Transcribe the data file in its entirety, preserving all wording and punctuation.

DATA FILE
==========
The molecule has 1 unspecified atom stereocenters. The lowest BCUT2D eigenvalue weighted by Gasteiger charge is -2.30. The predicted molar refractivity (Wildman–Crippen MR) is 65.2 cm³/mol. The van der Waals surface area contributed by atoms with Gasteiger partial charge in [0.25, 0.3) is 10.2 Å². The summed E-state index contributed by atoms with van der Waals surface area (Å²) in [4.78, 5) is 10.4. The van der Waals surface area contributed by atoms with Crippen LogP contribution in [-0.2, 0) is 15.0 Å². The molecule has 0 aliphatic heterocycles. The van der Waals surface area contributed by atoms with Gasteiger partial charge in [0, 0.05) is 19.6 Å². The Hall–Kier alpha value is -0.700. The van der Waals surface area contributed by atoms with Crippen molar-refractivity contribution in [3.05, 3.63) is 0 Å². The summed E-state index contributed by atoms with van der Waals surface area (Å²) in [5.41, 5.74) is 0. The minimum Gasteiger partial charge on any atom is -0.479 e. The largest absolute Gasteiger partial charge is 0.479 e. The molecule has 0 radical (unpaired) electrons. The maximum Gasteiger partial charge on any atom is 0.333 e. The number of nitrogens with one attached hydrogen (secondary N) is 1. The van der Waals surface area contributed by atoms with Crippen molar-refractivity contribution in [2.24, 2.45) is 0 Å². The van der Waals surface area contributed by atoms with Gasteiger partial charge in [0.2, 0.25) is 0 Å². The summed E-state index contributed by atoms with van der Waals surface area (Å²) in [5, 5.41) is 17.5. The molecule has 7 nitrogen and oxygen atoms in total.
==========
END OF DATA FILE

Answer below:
The molecule has 1 unspecified atom stereocenters. The lowest BCUT2D eigenvalue weighted by Gasteiger charge is -2.30. The predicted molar refractivity (Wildman–Crippen MR) is 65.2 cm³/mol. The van der Waals surface area contributed by atoms with Gasteiger partial charge in [0.25, 0.3) is 10.2 Å². The summed E-state index contributed by atoms with van der Waals surface area (Å²) in [4.78, 5) is 10.4. The van der Waals surface area contributed by atoms with Crippen LogP contribution in [-0.2, 0) is 15.0 Å². The molecule has 0 aliphatic heterocycles. The van der Waals surface area contributed by atoms with Gasteiger partial charge in [0, 0.05) is 19.6 Å². The Hall–Kier alpha value is -0.700. The van der Waals surface area contributed by atoms with Crippen molar-refractivity contribution in [3.05, 3.63) is 0 Å². The summed E-state index contributed by atoms with van der Waals surface area (Å²) in [5.41, 5.74) is 0. The minimum Gasteiger partial charge on any atom is -0.479 e. The largest absolute Gasteiger partial charge is 0.479 e. The molecule has 0 radical (unpaired) electrons. The maximum Gasteiger partial charge on any atom is 0.333 e. The number of nitrogens with one attached hydrogen (secondary N) is 1. The van der Waals surface area contributed by atoms with Crippen molar-refractivity contribution in [2.24, 2.45) is 0 Å². The van der Waals surface area contributed by atoms with Gasteiger partial charge in [0.2, 0.25) is 0 Å². The summed E-state index contributed by atoms with van der Waals surface area (Å²) in [5, 5.41) is 17.5. The molecule has 7 nitrogen and oxygen atoms in total.